Nine Projects Win Prizes at P&S Student Research Day
Sixty-five students presented their work to fellow students, colleagues, and faculty at the annual P&S Student Research Day.
Many of the presenters chose their topics based on deeply personal reasons. An Indian Health Service rotation in rural New Mexico partly inspired Christie Miles to study primary care experiences among P&S alumni. Michael Hernandez’s background as a Latino gay man led him to examine adherence to PrEP, a drug used to prevent HIV infection, which disproportionately affects gay and Latino communities. Christina Patrone’s dual interests in oncology and dermatology drew her to investigate cutaneous T-cell lymphoma (CTCL), a rare cancer of white blood cells that affects the skin.
All medical students at P&S conduct research. A scholarly project is a requirement for graduation, and many students spend a summer or an extra year in a basic or clinical science lab.
“In the lab, I was surprised at how temperamental the cells were,” Ms. Patrone says. “Studying the synergy of two drugs in vitro to treat CTCL was my most prolonged laboratory project and gave me a deeper appreciation for basic science. I also saw CTCL patients in clinic and hearing about their experiences with therapies was important in guiding my lab research.”
This year’s event featured projects in four categories: scholarly projects, research year, MD/PhD research, and summer research. Faculty judges, including P&S Dean Lee Goldman, MD, roamed the Bard Hall Lounge to review the colorful research posters mounted on boards and interview students about their work. The event culminated in an awards ceremony, where the nine winners were announced.
Research by at least one of those winners has already garnered buzz among the medical community. Jonah Zuflacht, the second-place winner in the scholarly projects category, presented his project at the American Stroke Association’s International Stroke Conference in February. The key findings of his study, “Psychiatric Hospitalization Increases Short-Term Risk of Stroke,” were highlighted at the association’s meeting and in news media coverage.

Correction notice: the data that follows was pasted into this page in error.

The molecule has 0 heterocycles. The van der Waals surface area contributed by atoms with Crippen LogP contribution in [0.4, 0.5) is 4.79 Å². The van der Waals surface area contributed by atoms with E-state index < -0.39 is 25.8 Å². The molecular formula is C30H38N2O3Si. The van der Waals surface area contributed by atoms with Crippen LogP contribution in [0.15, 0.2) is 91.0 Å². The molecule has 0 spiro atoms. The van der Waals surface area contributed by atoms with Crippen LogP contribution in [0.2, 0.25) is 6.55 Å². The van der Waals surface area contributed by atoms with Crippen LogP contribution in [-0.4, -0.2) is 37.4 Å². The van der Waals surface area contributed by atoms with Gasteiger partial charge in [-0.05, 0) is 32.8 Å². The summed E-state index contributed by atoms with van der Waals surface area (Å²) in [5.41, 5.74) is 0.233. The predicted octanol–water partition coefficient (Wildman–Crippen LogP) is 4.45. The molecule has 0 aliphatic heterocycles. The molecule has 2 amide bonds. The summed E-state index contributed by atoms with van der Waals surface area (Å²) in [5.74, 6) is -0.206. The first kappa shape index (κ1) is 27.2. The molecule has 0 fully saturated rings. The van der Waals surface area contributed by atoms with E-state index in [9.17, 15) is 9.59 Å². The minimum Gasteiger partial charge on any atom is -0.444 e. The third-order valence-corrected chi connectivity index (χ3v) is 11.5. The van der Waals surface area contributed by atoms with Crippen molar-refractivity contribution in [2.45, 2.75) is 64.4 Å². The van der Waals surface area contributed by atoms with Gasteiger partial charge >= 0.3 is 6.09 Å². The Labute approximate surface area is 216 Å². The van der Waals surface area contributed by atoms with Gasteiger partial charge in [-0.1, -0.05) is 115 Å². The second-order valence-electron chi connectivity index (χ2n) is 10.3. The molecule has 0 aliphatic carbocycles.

Research Day Winners
- Marla Lipsyc, “Integrative Genomics Analysis of Metastatic Colorectal Cancer” (mentor: Rona Yaeger, MD)
- Priya Purushothaman, “A New Approach to Well-Child Care: A Group Model” (mentor: Suzanne Friedman, MD)
- Jonah Zuflacht, “Psychiatric Hospitalization Increases Short-Term Risk of Stroke” (mentor: Joshua Willey, MD)
- Theodora Karagounis, “Dynamics of Escape After a Single Infusion of a Broadly Neutralizing Anti-HIV-1 Antibody in Human Subjects” (mentors: Michel Nussenzweig, MD, PhD, and Till Schoofs, MD)
- Alejandra Perez, “Identifying Candidate Genes in the Development of Congenital Anomalies of the Kidney and Urinary Tract (CAKUT)” (mentor: Simone Sanna-Cherchi, MD)
- Zack Englander, “Extent of Vascular Dysregulation in Diffuse Gliomas Is Explained by IDH1 Mutation Status” (mentor: Jack Grinbrand, PhD)
- Alana Mendelsohn, “Divergent Hox Coding and Evasion of Retinoid Signaling Specifies Motor Neurons Innervating Digital Muscles” (mentor: Thomas Jessell, PhD)
- Sam Clark, “Evidence of Synchronous and Asynchronous Activity and Decreased Activation Between Left and Right Striatum in Both Direct and Indirect Paths During Goal-Oriented Behaviors in Mice” (mentor: David Sulzer, PhD)
- Natalia Fontecilla, “Development of Merkel-Cell Innervation During Embryogenesis” (mentor: Ellen Lumpkin, PhD)